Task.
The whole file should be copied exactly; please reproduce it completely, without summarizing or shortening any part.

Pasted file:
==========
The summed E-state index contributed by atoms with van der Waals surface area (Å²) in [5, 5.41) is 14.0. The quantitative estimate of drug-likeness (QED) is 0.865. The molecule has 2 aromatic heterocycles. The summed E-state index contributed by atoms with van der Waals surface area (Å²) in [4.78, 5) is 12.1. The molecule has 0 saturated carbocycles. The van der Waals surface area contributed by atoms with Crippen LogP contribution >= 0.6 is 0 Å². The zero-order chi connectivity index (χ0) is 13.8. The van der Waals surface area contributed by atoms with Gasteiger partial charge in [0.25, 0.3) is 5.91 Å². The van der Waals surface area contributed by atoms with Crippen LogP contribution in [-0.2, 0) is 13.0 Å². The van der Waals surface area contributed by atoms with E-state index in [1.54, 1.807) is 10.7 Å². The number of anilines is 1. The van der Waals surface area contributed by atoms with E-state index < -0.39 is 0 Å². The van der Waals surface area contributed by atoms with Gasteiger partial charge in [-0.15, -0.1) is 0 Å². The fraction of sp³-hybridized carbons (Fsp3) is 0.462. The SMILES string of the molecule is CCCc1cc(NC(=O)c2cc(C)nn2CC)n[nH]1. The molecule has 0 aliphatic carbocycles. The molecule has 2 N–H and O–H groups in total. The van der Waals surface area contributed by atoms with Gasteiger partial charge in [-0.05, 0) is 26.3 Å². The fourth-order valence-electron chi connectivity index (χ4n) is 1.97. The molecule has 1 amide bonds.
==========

The summed E-state index contributed by atoms with van der Waals surface area (Å²) in [5, 5.41) is 14.0. The quantitative estimate of drug-likeness (QED) is 0.865. The molecule has 2 aromatic heterocycles. The summed E-state index contributed by atoms with van der Waals surface area (Å²) in [4.78, 5) is 12.1. The molecule has 0 saturated carbocycles. The van der Waals surface area contributed by atoms with Crippen LogP contribution >= 0.6 is 0 Å². The zero-order chi connectivity index (χ0) is 13.8. The van der Waals surface area contributed by atoms with Gasteiger partial charge in [0.25, 0.3) is 5.91 Å². The van der Waals surface area contributed by atoms with Crippen LogP contribution in [-0.2, 0) is 13.0 Å². The van der Waals surface area contributed by atoms with E-state index in [1.54, 1.807) is 10.7 Å². The number of anilines is 1. The van der Waals surface area contributed by atoms with E-state index < -0.39 is 0 Å². The van der Waals surface area contributed by atoms with Gasteiger partial charge in [-0.15, -0.1) is 0 Å². The fraction of sp³-hybridized carbons (Fsp3) is 0.462. The SMILES string of the molecule is CCCc1cc(NC(=O)c2cc(C)nn2CC)n[nH]1. The molecule has 0 aliphatic carbocycles. The molecule has 2 N–H and O–H groups in total. The van der Waals surface area contributed by atoms with Gasteiger partial charge in [-0.05, 0) is 26.3 Å². The fourth-order valence-electron chi connectivity index (χ4n) is 1.97. The molecule has 1 amide bonds.